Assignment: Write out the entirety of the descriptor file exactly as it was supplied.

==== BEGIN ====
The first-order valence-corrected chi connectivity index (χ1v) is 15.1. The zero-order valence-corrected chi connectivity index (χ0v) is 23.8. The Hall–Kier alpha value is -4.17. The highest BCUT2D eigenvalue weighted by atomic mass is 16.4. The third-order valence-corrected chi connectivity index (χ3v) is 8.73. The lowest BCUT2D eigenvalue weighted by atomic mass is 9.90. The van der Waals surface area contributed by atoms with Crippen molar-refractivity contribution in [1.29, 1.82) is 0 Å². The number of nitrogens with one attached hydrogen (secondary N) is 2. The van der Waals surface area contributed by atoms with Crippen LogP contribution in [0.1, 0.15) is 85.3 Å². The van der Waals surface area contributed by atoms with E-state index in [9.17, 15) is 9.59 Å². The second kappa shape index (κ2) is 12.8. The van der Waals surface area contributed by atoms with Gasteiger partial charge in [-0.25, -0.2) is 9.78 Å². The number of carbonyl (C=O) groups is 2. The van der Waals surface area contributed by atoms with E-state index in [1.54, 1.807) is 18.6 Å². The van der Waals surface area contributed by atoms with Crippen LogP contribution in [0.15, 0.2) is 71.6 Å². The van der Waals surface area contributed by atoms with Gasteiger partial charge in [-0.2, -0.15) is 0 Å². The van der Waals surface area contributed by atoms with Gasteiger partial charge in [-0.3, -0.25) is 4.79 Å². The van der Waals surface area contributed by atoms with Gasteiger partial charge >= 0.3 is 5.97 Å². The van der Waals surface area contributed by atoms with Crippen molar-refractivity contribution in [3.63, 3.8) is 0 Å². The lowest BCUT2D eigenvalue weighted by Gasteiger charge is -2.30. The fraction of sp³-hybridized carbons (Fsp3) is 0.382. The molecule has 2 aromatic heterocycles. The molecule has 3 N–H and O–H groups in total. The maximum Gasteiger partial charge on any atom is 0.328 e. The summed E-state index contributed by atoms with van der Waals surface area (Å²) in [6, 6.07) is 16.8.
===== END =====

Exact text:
The first-order valence-corrected chi connectivity index (χ1v) is 15.1. The zero-order valence-corrected chi connectivity index (χ0v) is 23.8. The Hall–Kier alpha value is -4.17. The highest BCUT2D eigenvalue weighted by atomic mass is 16.4. The third-order valence-corrected chi connectivity index (χ3v) is 8.73. The lowest BCUT2D eigenvalue weighted by atomic mass is 9.90. The van der Waals surface area contributed by atoms with Crippen molar-refractivity contribution in [1.29, 1.82) is 0 Å². The number of nitrogens with one attached hydrogen (secondary N) is 2. The van der Waals surface area contributed by atoms with Crippen LogP contribution in [0.1, 0.15) is 85.3 Å². The van der Waals surface area contributed by atoms with E-state index in [9.17, 15) is 9.59 Å². The second kappa shape index (κ2) is 12.8. The van der Waals surface area contributed by atoms with Gasteiger partial charge in [-0.25, -0.2) is 9.78 Å². The number of carbonyl (C=O) groups is 2. The van der Waals surface area contributed by atoms with E-state index in [1.54, 1.807) is 18.6 Å². The van der Waals surface area contributed by atoms with Crippen LogP contribution in [0.15, 0.2) is 71.6 Å². The van der Waals surface area contributed by atoms with Gasteiger partial charge in [-0.2, -0.15) is 0 Å². The van der Waals surface area contributed by atoms with Gasteiger partial charge in [-0.3, -0.25) is 4.79 Å². The van der Waals surface area contributed by atoms with Gasteiger partial charge >= 0.3 is 5.97 Å². The van der Waals surface area contributed by atoms with Crippen molar-refractivity contribution in [3.63, 3.8) is 0 Å². The lowest BCUT2D eigenvalue weighted by Gasteiger charge is -2.30. The fraction of sp³-hybridized carbons (Fsp3) is 0.382. The molecule has 2 aromatic heterocycles. The molecule has 3 N–H and O–H groups in total. The maximum Gasteiger partial charge on any atom is 0.328 e. The summed E-state index contributed by atoms with van der Waals surface area (Å²) in [6, 6.07) is 16.8.